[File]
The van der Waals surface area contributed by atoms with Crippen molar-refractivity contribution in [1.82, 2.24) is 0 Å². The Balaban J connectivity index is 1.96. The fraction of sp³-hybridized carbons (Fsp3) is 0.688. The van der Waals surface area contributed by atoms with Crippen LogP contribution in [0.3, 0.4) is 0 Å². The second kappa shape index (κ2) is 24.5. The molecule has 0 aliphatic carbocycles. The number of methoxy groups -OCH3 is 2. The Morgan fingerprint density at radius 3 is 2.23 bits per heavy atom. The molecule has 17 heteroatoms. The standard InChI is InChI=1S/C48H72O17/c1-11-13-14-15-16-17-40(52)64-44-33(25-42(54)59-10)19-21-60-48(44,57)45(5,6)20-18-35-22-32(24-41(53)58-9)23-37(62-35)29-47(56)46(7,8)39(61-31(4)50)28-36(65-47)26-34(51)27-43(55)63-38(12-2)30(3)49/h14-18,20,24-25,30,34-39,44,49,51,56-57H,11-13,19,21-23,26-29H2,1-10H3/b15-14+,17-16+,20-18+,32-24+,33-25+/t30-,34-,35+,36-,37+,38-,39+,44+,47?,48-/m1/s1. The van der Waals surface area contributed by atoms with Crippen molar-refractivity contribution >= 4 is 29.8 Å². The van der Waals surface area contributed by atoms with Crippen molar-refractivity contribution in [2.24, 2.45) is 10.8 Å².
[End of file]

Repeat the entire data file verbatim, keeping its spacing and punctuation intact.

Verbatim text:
The van der Waals surface area contributed by atoms with Crippen molar-refractivity contribution in [1.82, 2.24) is 0 Å². The Balaban J connectivity index is 1.96. The fraction of sp³-hybridized carbons (Fsp3) is 0.688. The van der Waals surface area contributed by atoms with Crippen LogP contribution in [0.3, 0.4) is 0 Å². The second kappa shape index (κ2) is 24.5. The molecule has 0 aliphatic carbocycles. The number of methoxy groups -OCH3 is 2. The Morgan fingerprint density at radius 3 is 2.23 bits per heavy atom. The molecule has 17 heteroatoms. The standard InChI is InChI=1S/C48H72O17/c1-11-13-14-15-16-17-40(52)64-44-33(25-42(54)59-10)19-21-60-48(44,57)45(5,6)20-18-35-22-32(24-41(53)58-9)23-37(62-35)29-47(56)46(7,8)39(61-31(4)50)28-36(65-47)26-34(51)27-43(55)63-38(12-2)30(3)49/h14-18,20,24-25,30,34-39,44,49,51,56-57H,11-13,19,21-23,26-29H2,1-10H3/b15-14+,17-16+,20-18+,32-24+,33-25+/t30-,34-,35+,36-,37+,38-,39+,44+,47?,48-/m1/s1. The van der Waals surface area contributed by atoms with Crippen molar-refractivity contribution >= 4 is 29.8 Å². The van der Waals surface area contributed by atoms with Crippen molar-refractivity contribution in [2.24, 2.45) is 10.8 Å².